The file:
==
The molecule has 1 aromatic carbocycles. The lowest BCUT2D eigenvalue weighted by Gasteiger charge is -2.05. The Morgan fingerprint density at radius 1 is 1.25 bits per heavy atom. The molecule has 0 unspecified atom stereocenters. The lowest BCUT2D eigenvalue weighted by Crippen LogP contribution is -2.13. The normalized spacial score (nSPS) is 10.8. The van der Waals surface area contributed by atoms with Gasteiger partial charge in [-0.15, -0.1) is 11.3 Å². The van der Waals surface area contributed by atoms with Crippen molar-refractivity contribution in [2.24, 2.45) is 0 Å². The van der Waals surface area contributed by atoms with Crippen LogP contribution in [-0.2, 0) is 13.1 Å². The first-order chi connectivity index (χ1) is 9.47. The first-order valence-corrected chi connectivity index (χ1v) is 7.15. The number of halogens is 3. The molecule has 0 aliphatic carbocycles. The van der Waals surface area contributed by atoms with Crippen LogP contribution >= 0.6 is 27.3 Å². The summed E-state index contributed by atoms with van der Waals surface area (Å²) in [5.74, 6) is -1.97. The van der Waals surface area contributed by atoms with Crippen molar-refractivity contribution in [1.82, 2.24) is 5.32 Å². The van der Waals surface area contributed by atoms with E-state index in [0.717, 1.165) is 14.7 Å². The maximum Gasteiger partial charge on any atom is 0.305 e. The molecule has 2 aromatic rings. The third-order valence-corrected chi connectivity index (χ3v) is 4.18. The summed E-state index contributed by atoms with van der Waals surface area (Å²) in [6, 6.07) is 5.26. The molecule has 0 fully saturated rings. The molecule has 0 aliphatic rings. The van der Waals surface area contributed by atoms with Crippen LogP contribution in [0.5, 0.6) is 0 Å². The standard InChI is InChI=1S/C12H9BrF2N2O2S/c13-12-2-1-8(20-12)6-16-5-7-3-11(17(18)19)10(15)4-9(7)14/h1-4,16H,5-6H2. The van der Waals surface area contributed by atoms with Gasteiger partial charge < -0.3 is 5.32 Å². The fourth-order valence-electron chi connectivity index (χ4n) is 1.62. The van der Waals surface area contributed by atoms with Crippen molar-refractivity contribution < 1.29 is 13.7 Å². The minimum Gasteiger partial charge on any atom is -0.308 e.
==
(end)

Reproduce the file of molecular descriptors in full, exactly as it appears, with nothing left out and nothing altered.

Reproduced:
The molecule has 1 aromatic carbocycles. The lowest BCUT2D eigenvalue weighted by Gasteiger charge is -2.05. The Morgan fingerprint density at radius 1 is 1.25 bits per heavy atom. The molecule has 0 unspecified atom stereocenters. The lowest BCUT2D eigenvalue weighted by Crippen LogP contribution is -2.13. The normalized spacial score (nSPS) is 10.8. The van der Waals surface area contributed by atoms with Gasteiger partial charge in [-0.15, -0.1) is 11.3 Å². The van der Waals surface area contributed by atoms with Crippen molar-refractivity contribution in [2.24, 2.45) is 0 Å². The van der Waals surface area contributed by atoms with Crippen LogP contribution in [-0.2, 0) is 13.1 Å². The first-order chi connectivity index (χ1) is 9.47. The first-order valence-corrected chi connectivity index (χ1v) is 7.15. The number of halogens is 3. The molecule has 0 aliphatic carbocycles. The van der Waals surface area contributed by atoms with Crippen LogP contribution >= 0.6 is 27.3 Å². The summed E-state index contributed by atoms with van der Waals surface area (Å²) in [5.74, 6) is -1.97. The van der Waals surface area contributed by atoms with Crippen molar-refractivity contribution in [1.82, 2.24) is 5.32 Å². The van der Waals surface area contributed by atoms with E-state index in [0.717, 1.165) is 14.7 Å². The maximum Gasteiger partial charge on any atom is 0.305 e. The molecule has 2 aromatic rings. The third-order valence-corrected chi connectivity index (χ3v) is 4.18. The summed E-state index contributed by atoms with van der Waals surface area (Å²) in [6, 6.07) is 5.26. The molecule has 0 fully saturated rings. The molecule has 0 aliphatic rings. The van der Waals surface area contributed by atoms with Crippen LogP contribution in [0.5, 0.6) is 0 Å². The standard InChI is InChI=1S/C12H9BrF2N2O2S/c13-12-2-1-8(20-12)6-16-5-7-3-11(17(18)19)10(15)4-9(7)14/h1-4,16H,5-6H2. The van der Waals surface area contributed by atoms with Gasteiger partial charge < -0.3 is 5.32 Å². The fourth-order valence-electron chi connectivity index (χ4n) is 1.62. The van der Waals surface area contributed by atoms with Crippen molar-refractivity contribution < 1.29 is 13.7 Å². The minimum Gasteiger partial charge on any atom is -0.308 e.